When the chancellor takes to the despatch box early tomorrow morning to deliver the country’s maiden Autumn Budget, the UK should expect big things. Having eradicated unemployment at the weekend, it would almost appear that Hammond’s on a hot streak.
Of course the reality of the situation is that expectations have seldom been lower. The UK is in something of a bind and Spreadsheet Phil has little room to manoeuvre. We’re now not so much fixing the roof while the sun shines but searching for support in case it caves in.
It’s for this reason that most quarters are not expecting much from tomorrow’s Budget announcement. Aside from what has already been leaked to the nationals Hammond is pretty unlikely to have much up his sleeve.
But what for renewables, and solar in particular? The Clean Growth Strategy unveiled a broad-scope vision for the UK’s decarbonisation path out to 2032 but was crucially lacking in specific details.
Perhaps the most anticipated announcement will be relating to the Levy Control Framework, specifically its successor. Support under the LCF expires in 2020/21 and the government has been expected to discuss its follow-up programme to the much-maligned tool for the last two financial statements. The CGS stated that the LCF would be replaced by a “new set of controls” beyond 2020/21 which would be set out later this year, with Hammond’s budget the ideal place for such an announcement.
Whether or not those new controls will include scope for subsidy-free CfDs is another question altogether. Solar’s exclusion from forthcoming competitive auction rounds is looking more and more like a consequence of other policy decisions by the day. Even the government can’t agree with itself on this front anymore, and it’s enough to make you wonder whether BEIS has to continue the exclusion so as to honour David Cameron’s manifesto pledge to block onshore wind.
And that’s without even contending with small-scale solar. The chronic lack of deployment in the sector under the revised feed-in tariff regime has shown little sign of abating and unspent capacity continues to mount up. The FiT is now approaching its final five deployment quarters and looks all but set to underspend. Once again the CGS included a pledge to look at solar mechanisms later this year – and BEIS is committed to conducting a long overdue review of the scheme before the end of 2017 – so we could still see something snuck out tomorrow afternoon.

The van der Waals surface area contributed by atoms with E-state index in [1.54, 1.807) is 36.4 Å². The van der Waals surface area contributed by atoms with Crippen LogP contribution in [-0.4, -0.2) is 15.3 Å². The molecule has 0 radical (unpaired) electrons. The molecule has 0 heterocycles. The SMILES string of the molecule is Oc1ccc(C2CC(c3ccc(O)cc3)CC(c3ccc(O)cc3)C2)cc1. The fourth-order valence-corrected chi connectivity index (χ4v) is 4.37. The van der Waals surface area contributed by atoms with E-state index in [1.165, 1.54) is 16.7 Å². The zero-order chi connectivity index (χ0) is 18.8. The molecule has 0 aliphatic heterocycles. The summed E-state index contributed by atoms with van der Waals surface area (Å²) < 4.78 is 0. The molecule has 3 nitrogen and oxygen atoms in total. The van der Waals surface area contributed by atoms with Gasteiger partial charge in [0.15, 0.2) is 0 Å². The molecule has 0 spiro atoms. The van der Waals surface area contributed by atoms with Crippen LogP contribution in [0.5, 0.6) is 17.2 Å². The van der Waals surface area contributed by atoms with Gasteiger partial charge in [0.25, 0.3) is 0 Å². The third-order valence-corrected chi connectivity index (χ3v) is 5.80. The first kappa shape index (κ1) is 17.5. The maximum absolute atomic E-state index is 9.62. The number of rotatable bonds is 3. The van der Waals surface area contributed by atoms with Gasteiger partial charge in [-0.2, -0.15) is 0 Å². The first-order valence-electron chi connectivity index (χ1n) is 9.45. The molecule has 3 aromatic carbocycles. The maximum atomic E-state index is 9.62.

But what about the finer points of solar legislation? Support frameworks – not subsidies – are one thing, but if the solar industry has learnt anything from the last two years it’s that the devil is in the (numerous) detail.
In that case it’s perhaps worth taking a deep dive into one of the chancellor’s favourite areas; tax.
A taxing turn
BEIS has also recently hinted towards some long-awaited clarification on the applied VAT rate for solar panels. The UK has historically applied a reduced 5% rate to the technology having deemed it an energy saving material, however its generation status caught the ire of the European Union which in 2015 ruled that the reduced rate violated the VAT directive.
That ruling sparked a long-running row. In December 2015 HMRC confirmed its intent to increase VAT on solar panels to 20% from 1 August 2016, however this was continuously pushed back amidst the Brexit-enforced political uncertainty and last year the European Commission included no enforcement actions in its VAT action plan.
But the respite has, until written in legislation, appeared all too temporary for the solar industry’s liking. Indeed, the government has crucially yet to respond to the consultation it launched nearly two years ago on the subject. But that could be about to change. Earlier this month energy minister Richard Harrington answered a written question by Labour MP Nick Smith to confirm the government would be issuing a response “shortly”.
Then there’s the complicated issue of battery storage. Presently domestic systems are charged VAT at 5% as long as they are installed at the same time as a rooftop PV installation. This is an important caveat given that it prioritises new installs and not retrofits which, as the Solar Trade Association was at great pains to point out when it clinched the concession earlier this year, cuts off nearly 800,000 solar installations from a more beneficial rate.
Once again, a small tweak would go a long way to providing a boost to this market with an added 15% onto the system cost amounting to no small change.
Hammond is indeed in something of a predicament and is faced with delivering a Budget that appeases the most split of cabinets in the most uncertain of economic climates. But he can find solace in solar.
Solar can’t fix the roof but it could make best use of the sunshine and, far from any additional subsidies, it only needs a few policy tweaks to level the playing field. The UK’s sitting on a perfectly strategic, GVA-accretive industry that would be buoyed by hugely inexpensive remedies. Hammond would do well to remember that.